1. ^ "Sarkozy" is the westernized, or internationalized, version of his Hungarian name. In Hungarian the given name comes last rather than first. The French aristocratic particle "de" is also used instead of the Hungarian aristocratic ending "-i". This westernization of Hungarian names is frequent, particularly for people with an aristocratic name. For example the leader of Hungary from 1920 to 1944, whose Hungarian name is nagybányai Horthy Miklós, is known in English as Miklós Horthy de Nagybánya. The French name of Pál Sárközy de Nagy-Bócsa changed in 1948 to Paul Étienne Arnaud Sarközy de Nagy-Bocsa, when Pál was translated as Paul in French, and the acute accents on the "a" of Sarközy and the "o" of Bocsa were dropped as these letters never carry an acute accent (accent aigu) in French. The trema on the "o" of Sárközy was kept, probably because French typewriters allow this combination, whereas it is impossible to write "a" or "o" with an acute accent using a French typewriter.
  2. ^ See also Dette publique de la France (in French)
  3. ^ It was included in the paquet fiscal that has been one of the first laws passed in Parliament.
  4. ^ In French: "Lors de sa traversée éclair du salon samedi matin, en plein bain de foule, Sarkozy croise un visiteur récalcitrant qui refuse sa poignée de main. «Ah non, touche-moi pas», prévient-il. Le chef de l'État rétorque sans détour: «Casse-toi, alors.» «Tu me salis», embraye l'homme. Le sourire se crispe. Sarkozy lâche, desserrant à peine les dents, un raffiné «Casse-toi alors, pauv'con, va.»


  1. ^ "Nicolas Sarkozy loses appeal against corruption conviction". BBC News. 17 May 2023. Retrieved 17 May 2023.
  2. ^ Schmemann, Serge (15 May 2007). "The New French President's Roots Are Worth Remembering". The New York Times. Archived from the original on 23 July 2016. Retrieved 28 September 2008.
  3. ^ "La mère de Nicolas Sarkozy, Andrée Mallah dite "Dadu", est morte". Le Dauphiné. 13 December 2017. Archived from the original on 21 July 2020. Retrieved 20 July 2020.
  4. ^ a b "Profile: Nicolas Sarkozy". BBC News. 26 July 2009. Archived from the original on 1 April 2012. Retrieved 9 March 2010.
  5. ^ "A Greek book on Nicolas Sarkozy". The European Jewish Press. Archived from the original on 17 April 2008. Retrieved 12 April 2008.
  6. ^ "Ancestry of Nicolas Sarkozy". William Addams Reitwiesner. Archived from the original on 27 August 2009. Retrieved 9 March 2010.
  7. ^ a b c d e Un pouvoir nommé désir, Catherine Nay, 2007
  8. ^ "Le service militaire de Sarkozy". Nousnours. 22 February 1999. Archived from the original on 14 February 2010. Retrieved 9 March 2010.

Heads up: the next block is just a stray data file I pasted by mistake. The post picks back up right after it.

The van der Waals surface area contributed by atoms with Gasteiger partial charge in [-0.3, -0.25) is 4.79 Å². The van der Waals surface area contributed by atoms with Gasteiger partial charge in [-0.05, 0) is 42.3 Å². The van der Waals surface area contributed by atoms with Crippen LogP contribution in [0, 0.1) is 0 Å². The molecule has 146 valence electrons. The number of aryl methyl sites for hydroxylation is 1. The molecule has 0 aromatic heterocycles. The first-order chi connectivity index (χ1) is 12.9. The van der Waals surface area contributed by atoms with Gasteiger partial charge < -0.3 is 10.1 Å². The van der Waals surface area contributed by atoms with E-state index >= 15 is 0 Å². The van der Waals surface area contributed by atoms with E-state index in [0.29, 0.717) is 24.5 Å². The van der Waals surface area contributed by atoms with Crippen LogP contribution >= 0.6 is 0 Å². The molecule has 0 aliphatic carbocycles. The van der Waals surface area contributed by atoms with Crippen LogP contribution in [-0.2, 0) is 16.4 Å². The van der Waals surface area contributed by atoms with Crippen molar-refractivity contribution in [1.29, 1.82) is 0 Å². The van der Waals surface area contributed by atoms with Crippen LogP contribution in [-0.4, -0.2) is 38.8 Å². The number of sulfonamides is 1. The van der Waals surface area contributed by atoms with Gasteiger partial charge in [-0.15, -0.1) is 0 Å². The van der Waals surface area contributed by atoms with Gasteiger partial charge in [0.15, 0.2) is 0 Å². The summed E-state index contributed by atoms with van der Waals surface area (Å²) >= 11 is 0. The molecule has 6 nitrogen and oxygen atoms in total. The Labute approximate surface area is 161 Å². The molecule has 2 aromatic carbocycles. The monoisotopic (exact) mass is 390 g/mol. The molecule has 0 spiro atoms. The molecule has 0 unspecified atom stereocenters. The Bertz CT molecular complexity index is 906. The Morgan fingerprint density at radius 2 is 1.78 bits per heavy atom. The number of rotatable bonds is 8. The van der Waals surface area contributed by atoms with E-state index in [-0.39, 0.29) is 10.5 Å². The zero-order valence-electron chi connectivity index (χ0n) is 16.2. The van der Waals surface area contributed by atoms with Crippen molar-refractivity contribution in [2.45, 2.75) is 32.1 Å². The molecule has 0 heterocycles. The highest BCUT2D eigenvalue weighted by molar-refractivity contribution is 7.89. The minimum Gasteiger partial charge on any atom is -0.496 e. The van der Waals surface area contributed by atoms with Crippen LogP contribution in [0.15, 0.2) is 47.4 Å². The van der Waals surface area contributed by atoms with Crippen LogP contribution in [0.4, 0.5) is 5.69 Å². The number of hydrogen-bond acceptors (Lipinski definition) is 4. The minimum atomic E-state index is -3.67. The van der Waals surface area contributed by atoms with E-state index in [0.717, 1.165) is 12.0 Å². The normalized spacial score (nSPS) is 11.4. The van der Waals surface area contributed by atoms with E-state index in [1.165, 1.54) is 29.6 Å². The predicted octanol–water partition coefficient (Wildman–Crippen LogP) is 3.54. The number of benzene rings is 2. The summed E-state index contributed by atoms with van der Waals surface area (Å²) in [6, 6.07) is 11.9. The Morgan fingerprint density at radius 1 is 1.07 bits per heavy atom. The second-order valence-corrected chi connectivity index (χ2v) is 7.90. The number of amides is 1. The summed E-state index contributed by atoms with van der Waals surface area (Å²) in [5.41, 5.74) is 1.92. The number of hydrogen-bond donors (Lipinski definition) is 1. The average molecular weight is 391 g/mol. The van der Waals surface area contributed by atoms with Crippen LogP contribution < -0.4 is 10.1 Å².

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Further reading

  • Sarkozy, Nicolas (1994). [Georges Mandel] : le moine de la politique. Paris: B. Grasset. ISBN 978-2-246-46301-6.
  • Ottenheimer, Ghislaine (1994). Les deux Nicolas: la machine Balladur. Paris: Plon. ISBN 2-259-18115-5.
  • Sarkozy, Nicolas; Michel, Denisot (1995). Au bout de la passion, l'équilibre. Paris: A. Michel. ISBN 2-226-07616-6., interviews with Michel Denisot
  • Hauser, Anita (1995). Sarkozy: l'ascension d'un jeune homme pressé. Paris: Belfond. ISBN 2-7144-3235-2., Grand livre du mois 1995
  • Sarkozy, Nicolas (2003). Libre. Paris: Pocket. ISBN 2-266-13303-9., subject(s): Pratiques politiques—France—1990–, France—Politique et gouvernement—1997–2002
  • Mantoux, Aymeric (2003). Nicolas Sarkozy: l'instinct du pouvoir. Paris: First Éd. ISBN 2-87691-783-1.
  • Mayaffre, Damon (2012). Nicolas Sarkozy : Mesure et démesure du discours (2007-2012) (in French). Paris: Presses de Sciences Po. ISBN 978-2724612431.
  • Nay, Catherine (2007). Un pouvoir nommé désir. Paris: l'Archipel. ISBN 978-2-84187-495-8.
  • Hauser, Anita (2003). Sarkozy: itinéraire d'une ambition. Paris: Grasset. ISBN 978-2-246-68001-7.
  • Le Canard enchaîné (periodical) (2003). Sarkozy, l'homme (trop) pressé. ISSN 0292-5354. {{cite book}}: |work= ignored (help)CS1 maint: location missing publisher (link)
  • Domenach, Nicolas (2004). Sarkozy au fond des yeux. Paris: Jacob-Duvernet. ISBN 2-84724-064-0.
  • Blocier, Antoine (2004). Voyage à Sarkoland. Pantin: le Temps des cerises. ISBN 2-84109-449-9.
  • Cabu (2004). Sarko circus =. Paris: le Cherche Midi. ISBN 2-7491-0277-4., subject(s): Sarkozy, Nicolas (1955–)—Caricatures et dessins humoristiques
  • Gurrey, Béatrice (2004). Le rebelle et le roi. Paris: A. Michel. ISBN 2-226-15576-7., Grand Livre du mois 2004, subject(s): Chirac, Jacques (1932–), Sarkozy, Nicolas (1955–), France—Politique et gouvernement—1995–
  • Sarkozy, Nicolas; Verdin, Philippe; Collin, Thibaud (2004). La République, les religions, l'espérance : entretiens avec Thibaud Collin et Philippe Verdin. Paris: les éd. du Cerf. ISBN 2-204-07283-4., subject(s): Laïcité—France—1990–, Islam—France—1990–
  • Darmon, Michaël (2004). Sarko Star. Paris: Éd. du Seuil. ISBN 2-02-066826-2.
  • Friedman, Jean-Pierre (2005). Dans la peau de Sarko et de ceux qui veulent sa peau. Paris: Michalon. ISBN 2-84186-270-4.
  • Noir, Victor (2005). Nicolas Sarkozy, le destin de Brutus. Denoël. ISBN 2-207-25751-7.
  • Reinhard, Philippe (2005). Chirac Sarkozy, mortelle randonné. Paris: First Éd. ISBN 2-7540-0003-8.
  • Sautreau, Serge (2005). Nicoléon, roman. Paris: L' Atelier des Brisants. ISBN 2-84623-074-9.

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Political offices
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as Former President of the Republic